A NUMBER OF DRUG cases involving a recently dismantled and controversial narcotics squad were withdrawn Thursday, a move that defense attorneys across the city said was long overdue.
The reaction came on the heels of Police Commissioner Charles Ramsey transferring five officers - Perry Betts, Brian Reynolds, Michael Spicer, Thomas Liciardello and Brian Speiser - and Lt. Robert Otto out of narcotics.
For years, the officers had been targets of numerous federal lawsuits - many of which the city settled - and mounds of Police Internal Affairs complaints.
Defense attorneys had complained to the District Attorney's Office about them and told judges that this group fabricated evidence, planted drugs, stole money and used excessive force.
The U.S. Attorney's Office declined to use them as witnesses in federal drug cases for at least two years, sources said.
And recently the D.A.'s office told Ramsey that prosecutors no longer wanted to use the testimony of these officers in drug cases due to credibility problems.
"I would characterize them as a group of cowboys who run roughshod over the truth to create criminal prosecutions," said Michael C. Schwartz, an attorney who is representing Theodore Carobine, who has filed a civil suit against Liciardello, Spicer, Betts, Reynolds and three other cops.
"It's a long time coming," Schwartz said.
Now, dozens of criminal cases are at stake. Those pending could be dismissed, while closed cases could be overturned, legal experts say.
Ramsey has transferred Betts, Spicer, Liciardello and Speiser to Center City districts and Reynolds to the traffic unit. Otto was moved to South Detectives.
None of the officers could be reached for comment and John McNesby, president of the Fraternal Order of Police Lodge 5, did not return a phone call. McNesby reportedly has defended the officers, saying that they are hardworking and aggressive, and that the accusations are unfounded.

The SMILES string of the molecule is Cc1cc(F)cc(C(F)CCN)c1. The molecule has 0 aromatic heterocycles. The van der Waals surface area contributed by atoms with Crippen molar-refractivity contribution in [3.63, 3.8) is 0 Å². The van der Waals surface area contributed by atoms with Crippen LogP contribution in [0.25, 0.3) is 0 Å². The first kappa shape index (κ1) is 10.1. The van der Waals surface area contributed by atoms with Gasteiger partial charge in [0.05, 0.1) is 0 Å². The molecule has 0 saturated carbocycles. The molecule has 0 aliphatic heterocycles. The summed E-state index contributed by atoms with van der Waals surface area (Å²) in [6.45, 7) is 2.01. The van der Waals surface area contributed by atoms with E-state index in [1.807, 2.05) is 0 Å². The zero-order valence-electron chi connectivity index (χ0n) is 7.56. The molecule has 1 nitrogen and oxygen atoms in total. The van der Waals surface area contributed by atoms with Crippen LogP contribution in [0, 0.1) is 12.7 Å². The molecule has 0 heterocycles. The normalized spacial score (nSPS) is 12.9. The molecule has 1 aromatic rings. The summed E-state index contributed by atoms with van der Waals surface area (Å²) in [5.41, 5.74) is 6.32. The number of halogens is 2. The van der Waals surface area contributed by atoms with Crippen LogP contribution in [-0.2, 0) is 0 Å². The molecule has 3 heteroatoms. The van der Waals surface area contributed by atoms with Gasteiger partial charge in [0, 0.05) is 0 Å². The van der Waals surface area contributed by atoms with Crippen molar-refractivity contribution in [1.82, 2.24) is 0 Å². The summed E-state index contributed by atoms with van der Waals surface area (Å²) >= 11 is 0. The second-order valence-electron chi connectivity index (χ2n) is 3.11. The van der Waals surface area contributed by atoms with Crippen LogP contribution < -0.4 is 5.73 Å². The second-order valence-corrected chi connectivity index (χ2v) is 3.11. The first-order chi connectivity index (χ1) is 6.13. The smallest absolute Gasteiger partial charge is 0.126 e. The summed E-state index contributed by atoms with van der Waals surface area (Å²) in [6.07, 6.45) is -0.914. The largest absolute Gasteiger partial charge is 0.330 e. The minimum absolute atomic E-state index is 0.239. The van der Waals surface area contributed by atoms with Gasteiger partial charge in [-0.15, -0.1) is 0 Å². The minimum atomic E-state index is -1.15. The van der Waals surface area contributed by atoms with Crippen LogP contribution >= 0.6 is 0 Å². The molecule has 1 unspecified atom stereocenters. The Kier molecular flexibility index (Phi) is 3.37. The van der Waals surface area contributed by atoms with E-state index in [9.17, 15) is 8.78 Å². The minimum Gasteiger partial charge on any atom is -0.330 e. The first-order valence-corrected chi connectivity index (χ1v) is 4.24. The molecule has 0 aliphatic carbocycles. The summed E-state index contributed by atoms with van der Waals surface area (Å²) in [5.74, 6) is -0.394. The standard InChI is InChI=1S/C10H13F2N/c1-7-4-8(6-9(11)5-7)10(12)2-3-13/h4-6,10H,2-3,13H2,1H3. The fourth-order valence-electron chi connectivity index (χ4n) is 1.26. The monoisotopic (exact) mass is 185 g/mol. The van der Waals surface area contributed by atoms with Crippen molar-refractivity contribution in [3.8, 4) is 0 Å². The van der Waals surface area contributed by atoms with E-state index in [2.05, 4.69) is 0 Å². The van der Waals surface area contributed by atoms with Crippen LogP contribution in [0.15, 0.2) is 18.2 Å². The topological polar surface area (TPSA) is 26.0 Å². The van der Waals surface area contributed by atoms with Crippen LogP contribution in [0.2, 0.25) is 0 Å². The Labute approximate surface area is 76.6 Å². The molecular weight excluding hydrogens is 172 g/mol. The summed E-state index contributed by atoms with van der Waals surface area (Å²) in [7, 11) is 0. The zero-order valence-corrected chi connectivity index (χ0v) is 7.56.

This is the second group of narcotics officers since 2009 that have been prohibited from working drug cases over allegations of misconduct. The first group was the subject of the Daily News' 2010 Pulitzer Prize-winning "Tainted Justice" series.
Guy Sciolla, a defense attorney in the city, said that many of the search warrants prepared by the squad in the recent cases were cookie-cutter with duplicate language and scenarios.
"It was always the same story and when you do that, even the district attorney is somewhat skeptical," he said. "How can it all be the same?"
Sciolla said that he talked to the D.A.'s office about his concerns, as did others.
He applauded Ramsey and D.A. Seth Williams for removing the officers from drug cases.
In an October hearing on a drug case, attorney Larry Krasner implored Municipal Judge Charles Hayden to take into account that the officers, including Spicer and Liciardello, have "integrity issues" and have been accused of theft.
"Obviously, when you steal money, drugs or both, you don't write on your police paperwork, 'Oh, by the way, I stole some money, drugs or both.' You have to cover it up. You have to falsify it. And you have to be prepared to testify falsely in court," Krasner told the court.
Michael Pileggi, who has several lawsuits against the squad, said that he expects some of those convicted to be freed as a result of the transfers.
"A lot of these guys are sitting in jail and shouldn't be," Pileggi said. "They're sitting there because these guys contrived stories or evidence was planted."
Bradley S. Bridge, an attorney with the Defender Association of Philadelphia, said that these officers "had been on my radar for a long time. Those names are all familiar because clients had complained that these officers fabricated evidence and perjured themselves."
Theodore Carobine, of Northeast Philadelphia, was 50 years old and had no criminal history when he was arrested in July 2009.
In his lawsuit, Carobine alleges that the officers planted methamphetamine in his house and took more than $2,300 and rings. He was jailed for five weeks until he could raise bail. Prosecutors later withdrew the case.
Christopher Conolly, of South Philadelphia, alleges in his lawsuit that on Dec. 20, 2010, Liciardello and another officer pulled him over after he had left his martial-arts class.
Conolly couldn't tell that they were officers because they drove an unmarked car with tinted windows and wore hooded sweatshirts, jeans and boots. He thought that he was going to get carjacked.
The officers cursed at him when he asked to see a badge and would not identify themselves. Fearing for his life, Conolly drove away and tried to call 9-1-1.
The officers caught up to him and Conolly got out of the car with his hands up. Liciardello threw him to the ground and slammed his head against the pavement and choked him with a flashlight, according to the lawsuit.
"If you don't shut up, I will put a f------ bullet in your head. Don't think I am kidding, I will blow your f------ head off," Liciardello allegedly told him.
Conolly was charged with recklessly endangering another person, resisting arrest and fleeing to elude a police officer. The charges were dropped and the city settled the suit.